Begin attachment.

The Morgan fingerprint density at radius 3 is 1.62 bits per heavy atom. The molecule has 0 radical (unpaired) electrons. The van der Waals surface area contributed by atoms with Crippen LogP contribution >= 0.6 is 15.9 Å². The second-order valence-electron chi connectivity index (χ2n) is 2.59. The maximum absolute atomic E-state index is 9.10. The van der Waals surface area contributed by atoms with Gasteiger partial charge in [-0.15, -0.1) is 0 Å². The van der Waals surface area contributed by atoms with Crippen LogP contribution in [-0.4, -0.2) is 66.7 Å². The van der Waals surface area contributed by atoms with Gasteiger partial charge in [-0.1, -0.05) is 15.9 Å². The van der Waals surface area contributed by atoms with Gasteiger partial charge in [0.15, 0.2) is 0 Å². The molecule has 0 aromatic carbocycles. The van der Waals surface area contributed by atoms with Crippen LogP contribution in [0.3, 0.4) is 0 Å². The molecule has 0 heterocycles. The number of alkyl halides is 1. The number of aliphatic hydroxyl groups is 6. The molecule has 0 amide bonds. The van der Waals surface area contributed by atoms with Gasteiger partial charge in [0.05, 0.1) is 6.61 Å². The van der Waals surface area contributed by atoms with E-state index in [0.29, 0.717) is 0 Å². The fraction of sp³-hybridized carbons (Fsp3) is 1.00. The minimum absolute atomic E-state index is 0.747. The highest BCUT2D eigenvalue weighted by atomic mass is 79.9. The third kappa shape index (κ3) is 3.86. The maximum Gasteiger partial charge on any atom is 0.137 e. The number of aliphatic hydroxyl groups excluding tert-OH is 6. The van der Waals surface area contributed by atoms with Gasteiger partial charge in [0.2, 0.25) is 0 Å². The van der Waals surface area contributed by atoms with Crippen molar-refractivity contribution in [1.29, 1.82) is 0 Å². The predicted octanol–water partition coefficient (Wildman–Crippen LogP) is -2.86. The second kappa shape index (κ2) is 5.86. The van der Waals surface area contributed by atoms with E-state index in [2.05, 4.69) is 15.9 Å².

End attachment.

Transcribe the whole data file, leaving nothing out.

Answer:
The Morgan fingerprint density at radius 3 is 1.62 bits per heavy atom. The molecule has 0 radical (unpaired) electrons. The van der Waals surface area contributed by atoms with Crippen LogP contribution >= 0.6 is 15.9 Å². The second-order valence-electron chi connectivity index (χ2n) is 2.59. The maximum absolute atomic E-state index is 9.10. The van der Waals surface area contributed by atoms with Gasteiger partial charge in [-0.15, -0.1) is 0 Å². The van der Waals surface area contributed by atoms with Crippen LogP contribution in [-0.4, -0.2) is 66.7 Å². The van der Waals surface area contributed by atoms with Gasteiger partial charge in [-0.1, -0.05) is 15.9 Å². The van der Waals surface area contributed by atoms with Gasteiger partial charge in [0.15, 0.2) is 0 Å². The molecule has 0 aromatic carbocycles. The van der Waals surface area contributed by atoms with Crippen LogP contribution in [0.3, 0.4) is 0 Å². The molecule has 0 heterocycles. The number of alkyl halides is 1. The number of aliphatic hydroxyl groups is 6. The molecule has 0 amide bonds. The van der Waals surface area contributed by atoms with Gasteiger partial charge in [0.05, 0.1) is 6.61 Å². The van der Waals surface area contributed by atoms with E-state index in [0.29, 0.717) is 0 Å². The fraction of sp³-hybridized carbons (Fsp3) is 1.00. The minimum absolute atomic E-state index is 0.747. The highest BCUT2D eigenvalue weighted by atomic mass is 79.9. The third kappa shape index (κ3) is 3.86. The maximum Gasteiger partial charge on any atom is 0.137 e. The number of aliphatic hydroxyl groups excluding tert-OH is 6. The van der Waals surface area contributed by atoms with Gasteiger partial charge in [0.2, 0.25) is 0 Å². The van der Waals surface area contributed by atoms with Crippen molar-refractivity contribution in [1.29, 1.82) is 0 Å². The predicted octanol–water partition coefficient (Wildman–Crippen LogP) is -2.86. The second kappa shape index (κ2) is 5.86. The van der Waals surface area contributed by atoms with E-state index in [2.05, 4.69) is 15.9 Å².